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Moments in Surgical History |

Selected Anatomists:  At the Boundary of Contemporary Ethics

Dillon Arango, BA; Patrick Greiffenstein, MD; James Patrick O’Leary, MD
JAMA Surg. 2013;148(1):94-98. doi:10.1001/jamasurgery.2013.407.
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Fascination with the interworkings of the human body has permeated scientific discovery for eons. Materials for dissection proved problematic for anatomists. Andreas Vesalius solved his dilemma by visiting local gallows where criminals had been executed. Eduard Pernkopf has been alleged to have taken some of his materials from victims of the Holocaust. Even today, executed criminals have served as subjects for anatomical educational purposes. These circumstances are explored and the contemporary ethics of each are compared.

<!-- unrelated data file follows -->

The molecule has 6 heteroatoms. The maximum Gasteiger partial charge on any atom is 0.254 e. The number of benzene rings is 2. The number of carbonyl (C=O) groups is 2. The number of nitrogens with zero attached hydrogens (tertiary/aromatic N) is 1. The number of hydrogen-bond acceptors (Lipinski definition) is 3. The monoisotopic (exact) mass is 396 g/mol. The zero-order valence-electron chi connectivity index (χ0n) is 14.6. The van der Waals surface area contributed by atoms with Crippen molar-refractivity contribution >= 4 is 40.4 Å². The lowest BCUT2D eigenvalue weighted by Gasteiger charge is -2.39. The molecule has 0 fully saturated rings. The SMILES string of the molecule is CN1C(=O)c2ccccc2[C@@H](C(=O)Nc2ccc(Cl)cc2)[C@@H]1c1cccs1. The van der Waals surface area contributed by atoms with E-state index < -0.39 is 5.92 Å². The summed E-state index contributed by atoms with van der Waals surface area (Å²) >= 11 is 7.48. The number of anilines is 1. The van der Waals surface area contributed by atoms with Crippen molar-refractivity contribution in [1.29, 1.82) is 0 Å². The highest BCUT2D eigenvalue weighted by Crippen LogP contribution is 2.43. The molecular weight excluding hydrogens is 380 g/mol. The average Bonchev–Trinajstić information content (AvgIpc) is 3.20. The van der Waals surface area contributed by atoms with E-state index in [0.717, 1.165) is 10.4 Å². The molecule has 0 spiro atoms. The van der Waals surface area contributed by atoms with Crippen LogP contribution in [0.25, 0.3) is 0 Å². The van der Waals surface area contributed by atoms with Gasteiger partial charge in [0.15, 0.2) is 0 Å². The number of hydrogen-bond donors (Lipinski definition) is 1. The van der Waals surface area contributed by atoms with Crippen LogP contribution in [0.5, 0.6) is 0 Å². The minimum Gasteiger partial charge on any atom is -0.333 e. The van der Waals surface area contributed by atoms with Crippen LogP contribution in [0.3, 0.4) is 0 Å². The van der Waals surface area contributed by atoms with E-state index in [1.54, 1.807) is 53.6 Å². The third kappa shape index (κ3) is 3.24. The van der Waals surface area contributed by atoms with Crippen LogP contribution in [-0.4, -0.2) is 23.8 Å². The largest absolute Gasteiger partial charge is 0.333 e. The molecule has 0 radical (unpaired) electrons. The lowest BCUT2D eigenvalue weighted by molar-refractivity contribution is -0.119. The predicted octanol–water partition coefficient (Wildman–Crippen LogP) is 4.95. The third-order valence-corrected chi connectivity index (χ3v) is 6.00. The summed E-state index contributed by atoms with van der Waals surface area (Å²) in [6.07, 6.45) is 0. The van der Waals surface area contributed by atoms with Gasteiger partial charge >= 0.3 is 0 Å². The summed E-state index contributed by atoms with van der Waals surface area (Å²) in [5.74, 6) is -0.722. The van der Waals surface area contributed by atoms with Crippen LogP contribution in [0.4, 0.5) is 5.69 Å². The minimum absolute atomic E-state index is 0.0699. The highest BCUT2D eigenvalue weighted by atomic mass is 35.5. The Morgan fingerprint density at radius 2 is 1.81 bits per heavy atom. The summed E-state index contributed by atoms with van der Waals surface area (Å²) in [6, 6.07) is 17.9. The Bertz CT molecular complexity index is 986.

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Figure 1. Young Andreas Vesalius (Yale University, Harvey Cushing/John Hay Whitney Medical Library).

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Figure 2. Ferdinand Hochstetter (center) and Eduard Pernkopf (third on the right from center) (Archive of Images, Department and Collections for History of Medicine, MedUni Vienna).

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